"History is full of wars fought for a hundred reasons. But this war - our war - well, I want to believe - I have to believe - that if I step across that airfield, every man that's wounded, every man I lose, that it's all worthwhile because our cause is just. 'Course, if a just cause came with hot food and some water, that'd be okay, too." -Ack-Ack HaldaneI once interviewed CBS football analyst Phil Simms the day after a game where a punt returner got completely crushed by a defender a split-second after he caught the ball. We talked about that play, and I marveled that any human being could do a job where such a thing is required. Simms, who knew a thing or 12 about getting hit from his days as the Giants' quarterback, looked at me with the disappointment of a man who's spent a lifetime talking with people who don't understand the game he used to play, and said, "There's no choice. You don't think about it; you just do it, because that's the game."
I thought a lot about Simms' comment as I watched the Marines try to cross the Peleliu airfield in Part Six. Obviously, getting shot at by the Japanese is infinitely more dangerous than getting sacked by Reggie White, but watching the brutal airfield sequence, all I could think was, "How do men do this? How do they just run across a this killing zone?" And then I thought, like Simms said, "What other choice do they have? These are their orders, and this is what men in combat do."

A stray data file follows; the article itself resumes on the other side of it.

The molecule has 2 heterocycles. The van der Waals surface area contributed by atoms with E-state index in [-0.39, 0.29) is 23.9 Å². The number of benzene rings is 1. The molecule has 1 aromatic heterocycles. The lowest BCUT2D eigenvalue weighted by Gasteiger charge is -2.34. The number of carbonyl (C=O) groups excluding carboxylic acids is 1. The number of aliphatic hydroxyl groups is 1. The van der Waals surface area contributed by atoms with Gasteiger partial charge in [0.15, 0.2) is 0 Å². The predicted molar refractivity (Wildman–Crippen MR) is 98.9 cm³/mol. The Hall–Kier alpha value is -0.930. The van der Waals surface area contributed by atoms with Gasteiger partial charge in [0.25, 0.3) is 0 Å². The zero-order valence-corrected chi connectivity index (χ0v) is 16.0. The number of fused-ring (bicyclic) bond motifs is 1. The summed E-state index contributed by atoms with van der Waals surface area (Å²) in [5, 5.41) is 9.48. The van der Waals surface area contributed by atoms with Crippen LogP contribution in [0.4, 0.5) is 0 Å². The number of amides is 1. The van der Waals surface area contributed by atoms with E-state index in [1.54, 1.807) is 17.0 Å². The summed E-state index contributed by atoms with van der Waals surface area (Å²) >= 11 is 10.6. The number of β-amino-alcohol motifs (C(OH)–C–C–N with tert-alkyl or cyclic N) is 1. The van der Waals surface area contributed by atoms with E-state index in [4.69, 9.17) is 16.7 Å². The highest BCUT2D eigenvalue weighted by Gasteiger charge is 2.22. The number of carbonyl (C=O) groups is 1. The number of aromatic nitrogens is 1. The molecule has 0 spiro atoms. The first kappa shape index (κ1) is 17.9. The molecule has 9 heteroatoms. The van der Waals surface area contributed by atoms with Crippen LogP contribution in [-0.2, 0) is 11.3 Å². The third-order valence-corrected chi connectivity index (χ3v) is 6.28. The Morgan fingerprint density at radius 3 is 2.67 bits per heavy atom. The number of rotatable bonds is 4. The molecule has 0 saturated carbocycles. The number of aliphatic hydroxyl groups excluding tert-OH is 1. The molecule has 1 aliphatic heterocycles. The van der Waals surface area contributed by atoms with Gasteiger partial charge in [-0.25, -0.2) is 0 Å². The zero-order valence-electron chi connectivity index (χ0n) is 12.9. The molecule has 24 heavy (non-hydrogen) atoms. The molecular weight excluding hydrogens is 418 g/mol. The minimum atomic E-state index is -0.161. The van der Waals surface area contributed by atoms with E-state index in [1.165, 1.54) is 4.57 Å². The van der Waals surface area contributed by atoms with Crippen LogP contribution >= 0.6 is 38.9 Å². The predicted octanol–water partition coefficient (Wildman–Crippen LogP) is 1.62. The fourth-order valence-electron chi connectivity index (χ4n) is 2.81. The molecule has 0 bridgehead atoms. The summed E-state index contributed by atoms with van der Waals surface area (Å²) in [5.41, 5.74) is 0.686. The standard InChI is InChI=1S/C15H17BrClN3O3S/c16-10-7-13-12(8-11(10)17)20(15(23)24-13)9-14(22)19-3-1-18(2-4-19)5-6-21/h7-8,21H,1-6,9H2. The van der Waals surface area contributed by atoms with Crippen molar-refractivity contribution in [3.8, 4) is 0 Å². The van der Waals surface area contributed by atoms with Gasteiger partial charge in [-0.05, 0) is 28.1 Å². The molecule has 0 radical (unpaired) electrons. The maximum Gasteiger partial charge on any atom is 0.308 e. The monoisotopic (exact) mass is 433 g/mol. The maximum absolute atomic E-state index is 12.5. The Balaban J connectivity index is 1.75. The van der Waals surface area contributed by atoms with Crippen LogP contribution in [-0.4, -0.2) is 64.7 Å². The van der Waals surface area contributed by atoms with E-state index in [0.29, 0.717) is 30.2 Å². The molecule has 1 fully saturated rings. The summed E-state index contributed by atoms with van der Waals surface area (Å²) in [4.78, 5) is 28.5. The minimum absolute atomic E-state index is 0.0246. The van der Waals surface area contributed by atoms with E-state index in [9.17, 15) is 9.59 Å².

"Part Six," directed by Tony To and shot once again by Remi Adefarasin, featured perhaps the most intense combat yet in "The Pacific." We got a taste of the savagery of Peleliu last week, but a lot of that episode was spent with the men enjoying some downtime on Pavuvu. Here, there's no let-up, no escape, unless you're someone like Leckie or Runner, who get hurt badly enough to be sent away on a Navy ship, but not killed.
Leckie gets taken out of action (leaving Sledge as the only one of our main characters still in the field), and there's that great moment on the ship where he's relieved to find Runner and says that he didn't abandon him, but got hurt looking for a corpsman to save him, and Runner tells him he doesn't need to say anything. Because that's another thing about being in combat with someone: you know them better than almost anyone else on the planet, and you know if they're the type who would run out of fear or the type who would run for help. By this point, Runner and Leckie have been through so much together that there's no doubt in Runner's mind what Leckie was up to. Very nice work by James Badge Dale, and by Keith Nobbs as Runner.
While Leckie's war is over for now, Sledge's is only getting worse, just as old buddy Sid feared, even as he tried to convince Eugene's parents otherwise on his return to Alabama.